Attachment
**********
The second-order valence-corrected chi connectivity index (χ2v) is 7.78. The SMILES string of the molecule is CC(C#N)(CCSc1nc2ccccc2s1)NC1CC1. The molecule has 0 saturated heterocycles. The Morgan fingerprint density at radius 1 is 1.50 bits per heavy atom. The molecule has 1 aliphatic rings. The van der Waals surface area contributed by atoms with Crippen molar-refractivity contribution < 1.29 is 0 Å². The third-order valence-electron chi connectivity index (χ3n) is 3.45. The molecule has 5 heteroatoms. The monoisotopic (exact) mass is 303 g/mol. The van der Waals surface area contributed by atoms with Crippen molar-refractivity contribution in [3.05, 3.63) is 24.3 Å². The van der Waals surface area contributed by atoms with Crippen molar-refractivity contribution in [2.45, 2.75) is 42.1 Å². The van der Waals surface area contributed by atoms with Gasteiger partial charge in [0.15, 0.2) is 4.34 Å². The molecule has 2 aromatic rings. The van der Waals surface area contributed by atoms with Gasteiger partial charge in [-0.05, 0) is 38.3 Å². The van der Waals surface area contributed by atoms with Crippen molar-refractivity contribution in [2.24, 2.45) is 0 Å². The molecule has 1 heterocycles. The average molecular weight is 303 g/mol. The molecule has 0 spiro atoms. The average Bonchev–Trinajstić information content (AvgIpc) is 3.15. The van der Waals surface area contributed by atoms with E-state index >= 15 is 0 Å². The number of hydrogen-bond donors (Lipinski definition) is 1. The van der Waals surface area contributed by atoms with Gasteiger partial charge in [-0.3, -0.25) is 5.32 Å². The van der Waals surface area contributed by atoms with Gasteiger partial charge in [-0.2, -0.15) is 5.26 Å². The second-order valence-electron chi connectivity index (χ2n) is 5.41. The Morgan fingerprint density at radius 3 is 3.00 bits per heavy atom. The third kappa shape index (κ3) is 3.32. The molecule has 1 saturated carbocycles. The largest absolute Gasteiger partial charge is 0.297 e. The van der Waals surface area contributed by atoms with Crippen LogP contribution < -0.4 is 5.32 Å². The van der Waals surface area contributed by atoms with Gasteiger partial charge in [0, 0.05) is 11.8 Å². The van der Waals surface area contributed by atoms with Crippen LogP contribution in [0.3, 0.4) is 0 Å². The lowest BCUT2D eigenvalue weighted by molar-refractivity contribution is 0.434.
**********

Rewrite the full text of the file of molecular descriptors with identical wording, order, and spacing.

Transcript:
The second-order valence-corrected chi connectivity index (χ2v) is 7.78. The SMILES string of the molecule is CC(C#N)(CCSc1nc2ccccc2s1)NC1CC1. The molecule has 0 saturated heterocycles. The Morgan fingerprint density at radius 1 is 1.50 bits per heavy atom. The molecule has 1 aliphatic rings. The van der Waals surface area contributed by atoms with Crippen molar-refractivity contribution < 1.29 is 0 Å². The third-order valence-electron chi connectivity index (χ3n) is 3.45. The molecule has 5 heteroatoms. The monoisotopic (exact) mass is 303 g/mol. The van der Waals surface area contributed by atoms with Crippen molar-refractivity contribution in [3.05, 3.63) is 24.3 Å². The van der Waals surface area contributed by atoms with Crippen molar-refractivity contribution in [2.45, 2.75) is 42.1 Å². The van der Waals surface area contributed by atoms with Gasteiger partial charge in [0.15, 0.2) is 4.34 Å². The molecule has 2 aromatic rings. The van der Waals surface area contributed by atoms with Gasteiger partial charge in [-0.05, 0) is 38.3 Å². The van der Waals surface area contributed by atoms with Crippen molar-refractivity contribution in [2.24, 2.45) is 0 Å². The molecule has 1 heterocycles. The average molecular weight is 303 g/mol. The molecule has 0 spiro atoms. The average Bonchev–Trinajstić information content (AvgIpc) is 3.15. The van der Waals surface area contributed by atoms with E-state index >= 15 is 0 Å². The number of hydrogen-bond donors (Lipinski definition) is 1. The van der Waals surface area contributed by atoms with Gasteiger partial charge in [-0.3, -0.25) is 5.32 Å². The van der Waals surface area contributed by atoms with Gasteiger partial charge in [-0.2, -0.15) is 5.26 Å². The second-order valence-electron chi connectivity index (χ2n) is 5.41. The Morgan fingerprint density at radius 3 is 3.00 bits per heavy atom. The third kappa shape index (κ3) is 3.32. The molecule has 1 saturated carbocycles. The largest absolute Gasteiger partial charge is 0.297 e. The van der Waals surface area contributed by atoms with Crippen LogP contribution < -0.4 is 5.32 Å². The van der Waals surface area contributed by atoms with Gasteiger partial charge in [0, 0.05) is 11.8 Å². The van der Waals surface area contributed by atoms with Crippen LogP contribution in [0.3, 0.4) is 0 Å². The lowest BCUT2D eigenvalue weighted by molar-refractivity contribution is 0.434.